Colloidal gold is a suspension of submicron-sized gold particles in a liquid medium. It has been used in various fields, including nanotechnology, medicine, and electronics. One of the recent advancements in the field of colloidal gold is the development of competitive colloidal gold (CCG) assays. In this article, we will discuss what CCG is, how it works, and its applications.
Figure 1. The colloidal gold preparation.
Competitive colloidal gold (CCG) is a type of immunoassay that uses colloidal gold particles as a label. In a typical immunoassay, a target molecule is detected by the binding of a specific antibody to it. The antibody is labeled with an enzyme or a fluorescent molecule, which generates a signal that can be detected. In CCG, the target molecule competes with a labeled analog for binding to the antibody. The analog is conjugated to colloidal gold particles, which generates a visible signal.
CCG assays use a sandwich format, where the target molecule is captured by a specific antibody immobilized on a solid support. A labeled analog, which has a similar structure to the target molecule, is added to the sample. The analog competes with the target molecule for binding to the antibody. If the concentration of the target molecule in the sample is high, it will occupy most of the binding sites on the antibody, and less analog will bind. As a result, there will be less colloidal gold particles in the sample, and the color intensity will be lower. On the other hand, if the concentration of the target molecule in the sample is low, more analog will bind to the antibody, and there will be more colloidal gold particles in the sample, resulting in a higher color intensity.
CCG assays have several advantages over conventional immunoassays. One of the main advantages is that they can be performed in a homogeneous solution, which eliminates the need for washing steps, reducing the assay time and complexity. In addition, CCG assays can be performed using simple equipment, such as a plate reader or a colorimeter.
The utilization of competitive colloidal gold (CCG) is highly prevalent in various fields, encompassing medical diagnosis, environmental monitoring, food safety, and drug discovery. The manifold applications of CCG prove the versatility of this technology, which can be applied to detect analytes in a rapid, simple, and cost-effective manner. This is due to the amalgamation of the technology with the ability to detect a diverse array of diseases, including infectious diseases, autoimmune diseases, and cancer.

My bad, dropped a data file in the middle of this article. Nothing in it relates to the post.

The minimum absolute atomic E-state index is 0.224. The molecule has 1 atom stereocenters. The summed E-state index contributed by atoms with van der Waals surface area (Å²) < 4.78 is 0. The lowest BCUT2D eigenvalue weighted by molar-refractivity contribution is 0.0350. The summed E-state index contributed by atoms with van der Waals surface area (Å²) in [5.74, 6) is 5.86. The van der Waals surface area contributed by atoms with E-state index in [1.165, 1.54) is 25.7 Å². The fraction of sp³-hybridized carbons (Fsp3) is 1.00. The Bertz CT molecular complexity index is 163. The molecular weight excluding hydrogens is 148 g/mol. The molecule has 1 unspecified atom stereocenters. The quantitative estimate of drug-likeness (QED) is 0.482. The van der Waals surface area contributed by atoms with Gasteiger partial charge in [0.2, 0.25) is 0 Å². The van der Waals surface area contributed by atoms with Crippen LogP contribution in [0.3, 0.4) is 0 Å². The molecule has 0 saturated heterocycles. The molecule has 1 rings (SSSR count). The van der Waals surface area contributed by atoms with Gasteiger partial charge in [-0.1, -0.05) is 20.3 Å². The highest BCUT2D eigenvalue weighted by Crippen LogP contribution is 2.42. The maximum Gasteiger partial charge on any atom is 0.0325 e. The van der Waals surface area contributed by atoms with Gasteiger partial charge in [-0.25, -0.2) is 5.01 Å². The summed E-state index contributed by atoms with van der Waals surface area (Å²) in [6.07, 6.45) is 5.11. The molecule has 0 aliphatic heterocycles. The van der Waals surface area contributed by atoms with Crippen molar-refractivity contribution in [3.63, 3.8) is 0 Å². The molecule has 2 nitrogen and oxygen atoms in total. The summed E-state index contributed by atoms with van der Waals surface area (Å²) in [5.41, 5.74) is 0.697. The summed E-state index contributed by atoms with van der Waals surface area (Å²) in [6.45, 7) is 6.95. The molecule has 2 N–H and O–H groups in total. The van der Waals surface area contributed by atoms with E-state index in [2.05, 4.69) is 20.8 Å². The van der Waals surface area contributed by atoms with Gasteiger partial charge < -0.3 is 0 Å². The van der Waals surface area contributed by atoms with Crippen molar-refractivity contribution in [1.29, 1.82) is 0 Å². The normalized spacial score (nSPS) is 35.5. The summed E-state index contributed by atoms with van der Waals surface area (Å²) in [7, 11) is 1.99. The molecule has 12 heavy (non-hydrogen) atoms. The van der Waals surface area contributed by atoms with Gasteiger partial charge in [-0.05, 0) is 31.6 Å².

In the realm of medical diagnosis, CCG testing has become an indispensable tool to diagnose various ailments, as exemplified by its use in detecting the dengue virus NS1 antigen in human serum.
Furthermore, the technology is gaining momentum in the domain of environmental monitoring, as it can be utilized to detect toxins and pollutants in water and soil samples. CCG testing can detect Aflatoxin B1, a toxin present in corn samples, was detected at levels as low as 0.1 ng/ml, enabling the good detection and monitoring of such toxins.
CCG testing also apply by food safety as it detects foodborne pathogens and allergens. The test has demonstrated high sensitivity and specificity in detecting gluten in food samples.
Additionally, CCG analysis has contributed to the field of drug discovery, serving as an efficient tool for screening potential drug candidates. For example, the CCG assay was utilized to screen for inhibitors of the main protease of SARS-CoV-2, and it exhibited high sensitivity, detecting inhibitors at nanomolar concentrations.
In summary, the broad array of applications of CCG in various fields has solidified its place as a potent tool for detecting diverse analytes. As this technology continues to develop, it is expected to become even more versatile, resulting in wider use in the future.